In a public emergency such as the COVID-19 pandemic, state and local laws give great latitude to leaders to do what they must to protect citizens.
For example, the city of Fresno could legally end the sale of beer and liquor, gasoline, and firearms.
The Fresno City Council didn’t talk about such extreme measures Tuesday during an emergency meeting.
But it did vote 7-0 to ratify Mayor Lee Brand’s declaration of a state of emergency in response to the COVID-19 outbreak. During the meeting, Brand said he plans to use the powers to seek state and federal funds, as well as cancel any events at city-owned facilities such as Selland Arena and Saroyan Theatre.
Brand’s proclamation does not specifically list what emergency measures he would take, other than “the City must take all necessary and appropriate action to limit exposure to further infection” and “the City shall apply to all appropriate agencies for relief funding for necessary services, and relief for pubic and private employees lost income.”
City Remains Open
The city’s government continues to operate, and things such as City Hall and parks remain open. Buses and trash service is operating as normal.
However, Brand said the city would follow state guidelines to close bars, limit public gatherings to 50 or under, and encourage restaurants to seat at half-capacity.
Several facets of the Fresno area’s entertainment landscape have voluntarily shut down. Sports, including the Fresno Grizzlies and Fresno State, effectively closed operations; movie theaters closed; and several fast-food restaurants announced they will be drive-through or delivery only.
City Code Allows Extreme Measures
At no time did Brand say he plans to forcibly shutter any businesses. Fresno Police Chief Andy Hall did say he would seek voluntary compliance from bar owners; otherwise, they may be subject to citation or arrest.
The city’s emergency powers are spelled out in Chapter 2, Article 5 of the Municipal Code. It allows the formation of two entities — the Emergency Services Council, which empowers the city council to devise an emergency plan; and an Emergency Services Organization, directed by the city manager, which could carry out such plans.
At its extreme, the Emergency Services Director could, among other things:
— Order the closure of retail liquor stores, discontinue the sale of beer and liquor, close all “beer taverns,” and close “all private clubs” that allow “the consumption of intoxicating liquor or beer.”
— Discontinue selling gasoline or other flammable liquid; close gasoline stations.
— Discontinue selling firearms, ammunition or other explosives, and close stores that sell them.
— Close “any and all establishments and premises where crowds gather or tend to gather.”
— “Order a price or rate freeze on consumer goods or lodging facilities which may have limited availability as a result of an emergency or disaster situation.”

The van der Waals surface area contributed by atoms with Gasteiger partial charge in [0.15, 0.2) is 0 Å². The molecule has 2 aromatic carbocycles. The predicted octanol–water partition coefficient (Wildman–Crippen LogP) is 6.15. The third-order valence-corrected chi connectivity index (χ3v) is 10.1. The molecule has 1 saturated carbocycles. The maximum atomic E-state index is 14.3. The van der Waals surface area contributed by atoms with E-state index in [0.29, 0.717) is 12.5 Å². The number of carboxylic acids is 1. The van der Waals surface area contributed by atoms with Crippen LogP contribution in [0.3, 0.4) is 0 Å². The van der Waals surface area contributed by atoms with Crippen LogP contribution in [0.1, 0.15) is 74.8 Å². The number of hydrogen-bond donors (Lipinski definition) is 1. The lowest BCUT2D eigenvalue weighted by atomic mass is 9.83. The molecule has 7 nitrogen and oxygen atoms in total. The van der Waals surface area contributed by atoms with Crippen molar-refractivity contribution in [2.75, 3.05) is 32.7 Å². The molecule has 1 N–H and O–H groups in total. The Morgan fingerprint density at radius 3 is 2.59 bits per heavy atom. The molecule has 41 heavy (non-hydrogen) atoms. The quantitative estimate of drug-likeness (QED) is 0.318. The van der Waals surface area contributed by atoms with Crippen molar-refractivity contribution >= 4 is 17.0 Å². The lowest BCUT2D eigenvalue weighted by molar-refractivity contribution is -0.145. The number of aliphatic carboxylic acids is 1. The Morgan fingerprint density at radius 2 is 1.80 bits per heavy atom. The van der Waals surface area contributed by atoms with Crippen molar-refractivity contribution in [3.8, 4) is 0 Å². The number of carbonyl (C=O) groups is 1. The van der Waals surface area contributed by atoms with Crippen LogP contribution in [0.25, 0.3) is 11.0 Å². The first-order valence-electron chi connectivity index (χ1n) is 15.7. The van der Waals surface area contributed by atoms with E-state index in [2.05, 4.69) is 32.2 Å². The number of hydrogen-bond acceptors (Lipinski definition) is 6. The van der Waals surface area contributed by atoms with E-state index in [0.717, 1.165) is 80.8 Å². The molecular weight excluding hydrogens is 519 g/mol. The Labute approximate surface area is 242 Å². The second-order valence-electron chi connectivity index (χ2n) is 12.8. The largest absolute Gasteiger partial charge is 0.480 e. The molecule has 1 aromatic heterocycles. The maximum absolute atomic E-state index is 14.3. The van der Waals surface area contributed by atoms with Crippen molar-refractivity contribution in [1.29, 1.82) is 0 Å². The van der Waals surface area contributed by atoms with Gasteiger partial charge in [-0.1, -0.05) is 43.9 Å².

The city’s emergency provision also allows for city staff to engage in emergency duties and not necessarily be compensated for such, and to “Command the aid of as many citizens of this community as he or she thinks necessary” without compensation, but immunity granted to city workers.
Other powers include enacting a curfew, shutting off lights to keep a city dark, and closing roads.
Such declarations would remain in place until amended or repealed by the emergency director, the assistant director, or the city council.
Violators of emergency provisions could be charged with a misdemeanor.
Fresno County, Clovis Enact Emergency Declarations
The Fresno County Board of Supervisors unanimously ratified an emergency declaration on Tuesday. According to county code, the emergency decisions are vested with County Administrative Officer Jean Rousseau. However, the powers are more broadly listed than the city of Fresno and do not specifically allow for closures.
“Many in government and in our society have been overreacting to the Chinese coronavirus.” — Fresno County Supervisor Steve Brandau
The Board of Supervisors is required to review the emergency declaration every 14 days “until the local emergency is terminated.”
Supervisor Steve Brandau voted for the declaration, saying it would enable the county to “act immediately” to set up contracts with service providers. But he also said that “many in government and in our society have been overreacting to the Chinese coronavirus.”
Added Brandau: “And this overreaction causes me great concern over the economy, and right now, I’m actually not talking about the federal governments or the national economy. It’s our local economy, it’s our small business owners that are being impacted. We have to be very mindful of them, not to create any sense that folks can’t go out and enjoy a meal or folks can’t go out and do some of these normal activities that have been discussed today.
“I think that, in the end, we might realize a year from now, two years from now, three years from now, that the economic impacts could possibly be just as great as the impacts of the virus itself.”
Clovis Closing Bars, Dine-In Too
The city of Clovis also declared an emergency at its meeting on Monday night by a 5-0 vote. It grants emergency powers to City Manager Luke Serpa, who will serve as the emergency services director.
Similar to the county, city code grants more broadly defined powers than the city of Fresno. A city spokesman said Clovis has not taken any specific actions or directions at this time.
This afternoon, Serpa signed an order of enforcement following state guidelines to close bars — as well as wineries, breweries and pubs — and dine-in portions of restaurants.
The order will remain until the state changes its guidelines.
“We understand these are challenging times for our local business. We encourage you to consider a local restaurant’s take-out and delivery options when making your dining choices,” a city news release says.
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